Pathological Features

Histopathological analyses of 14 lymph nodes from 8 affected patients showed pathological changes similar to those described in our first 2 patients.7 There was architectural preservation with florid reactive follicular hyperplasia and marked paracortical expansion with immunoblasts and plasma cells (data not shown). The features resemble those of viral lymphadenitis except for the conspicuous absence of histiocytes normally observed to contain apoptotic debris. The paracortical expansion may be extensive enough to consider a differential diagnosis of immunoblastic lymphoma with many cells expressing the Ki-67 antigen indicative of active proliferation.13 Analyses of splenic tissue from 1 patient showed lymphoid hyperplasia of the white pulp with histologic features similar to those of the lymph nodes.

Flow-Cytometric and Immunologic Studies

The lymphocyte phenotyping data from the 9 patients with ALPS are shown in Table 2. All patients showed an increase on multiple determinations of both the percent and absolute number of CD3+T lymphocytes that expressed the α/β TCR, but did not express either CD4 or CD8 (double-negative T cells). The majority of double-negative T cells expressed HLA-DR, but not CD25. Increased numbers of CD3+T cells that were CD4CD8 were also detected in the paracortical region of lymph node tissue and in splenic tissue (Table 2). Of the 9 patients, 8 had an increase on multiple determinations in the absolute number and percentage of B lymphocytes in the peripheral blood, as well as elevated serum levels of one or more Ig isotypes (Table 2).

Table 2.

Immunologic Features of Nine Patients With ALPS

FAS Gene Mutations

Because of clinical and immunologic similarities between ALPS and lpr/gld mice, we have sought functionally significant mutations in the Fas and Fas ligand genes in these patients and their families. As described previously, we have found Fas gene mutations in patients no. 1 through 5,8 and we now report 3 additional patients with distinct Fas gene mutations. Patient no. 6 has a C-to-A substitution at cDNA nucleotide 966, which produces a nonconservative substitution of aspartic acid for alanine. Patient no. 17 has a T-to-G substitution at cDNA nucleotide 1123 producing a substitution of serine for isoleucine-294 in the intracytoplasmic death domain. Patient no. 20 has a C-to-A substitution at cDNA nucleotide 413 producing a premature stop codon. Because stable mRNA bearing this mutation is expressed (data not shown), this patient is predicted to produce a soluble, secreted Fas protein of 57 amino acids truncated in the first cystein-rich domain. None of these mutations were detected on analysis of over 100 copies of the Fas gene from normal unrelated individuals.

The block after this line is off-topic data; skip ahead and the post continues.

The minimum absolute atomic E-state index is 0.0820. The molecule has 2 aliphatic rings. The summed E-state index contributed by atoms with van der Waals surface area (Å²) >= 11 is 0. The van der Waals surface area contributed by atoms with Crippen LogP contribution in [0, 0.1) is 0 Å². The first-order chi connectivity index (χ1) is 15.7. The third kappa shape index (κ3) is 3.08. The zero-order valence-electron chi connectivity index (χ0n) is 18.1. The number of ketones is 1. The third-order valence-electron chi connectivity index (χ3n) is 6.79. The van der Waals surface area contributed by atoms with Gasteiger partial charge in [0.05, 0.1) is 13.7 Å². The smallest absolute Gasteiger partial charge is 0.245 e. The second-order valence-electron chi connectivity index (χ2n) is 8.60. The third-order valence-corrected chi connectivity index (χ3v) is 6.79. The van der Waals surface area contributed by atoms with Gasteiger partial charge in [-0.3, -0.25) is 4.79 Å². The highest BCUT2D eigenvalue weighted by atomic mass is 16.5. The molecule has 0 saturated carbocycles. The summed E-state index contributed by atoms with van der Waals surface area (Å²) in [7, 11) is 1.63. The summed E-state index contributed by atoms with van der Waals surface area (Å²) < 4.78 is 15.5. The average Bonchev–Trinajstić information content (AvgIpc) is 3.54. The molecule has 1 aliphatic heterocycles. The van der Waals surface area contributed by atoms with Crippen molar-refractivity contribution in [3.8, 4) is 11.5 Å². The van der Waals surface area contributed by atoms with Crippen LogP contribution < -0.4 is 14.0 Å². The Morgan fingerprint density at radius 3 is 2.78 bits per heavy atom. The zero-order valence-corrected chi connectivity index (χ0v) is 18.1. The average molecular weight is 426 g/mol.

In contrast, no Fas or Fas ligand mutations were found in patient no. 14 despite complete nucleotide sequencing of the cDNA and genomic coding regions for both genes. Lymphocytes from patient no. 14 expressed normal levels of both Fas (data not shown) and Fas ligand (Fig 2).

Fig. 2.

Normal expression of Fas ligand by patient no. 14. PBLs from (A) normal control and (B) patient no. 14 were analyzed for surface expression of Fas ligand using a Fas-Fc fusion protein and biotin-antihuman IgG1. The dashed line represents staining with biotin-antihuman IgG1 alone.

Impaired Apoptosis

As described above, B-cell lymphocytosis, hypergammaglobulinemia, and autoantibody production are prominent features of ALPS. These abnormalities of humoral immunity led us to suspect that B cells from ALPS patients may be defective in their ability to undergo Fas-mediated apoptosis. To investigate this possibility, EBV-transformed cell lines were established from 7 of the 9 patients and analyzed for apoptosis following exposure to anti-Fas monoclonal antibody. Patients with Fas gene mutations showed defective apoptosis of EBV-transformed B-cell lines in this assay (Fig 3). However, patient no. 14, who has no Fas mutation, showed normal Fas-mediated killing of EBV-transformed B cells in vitro (Fig 3).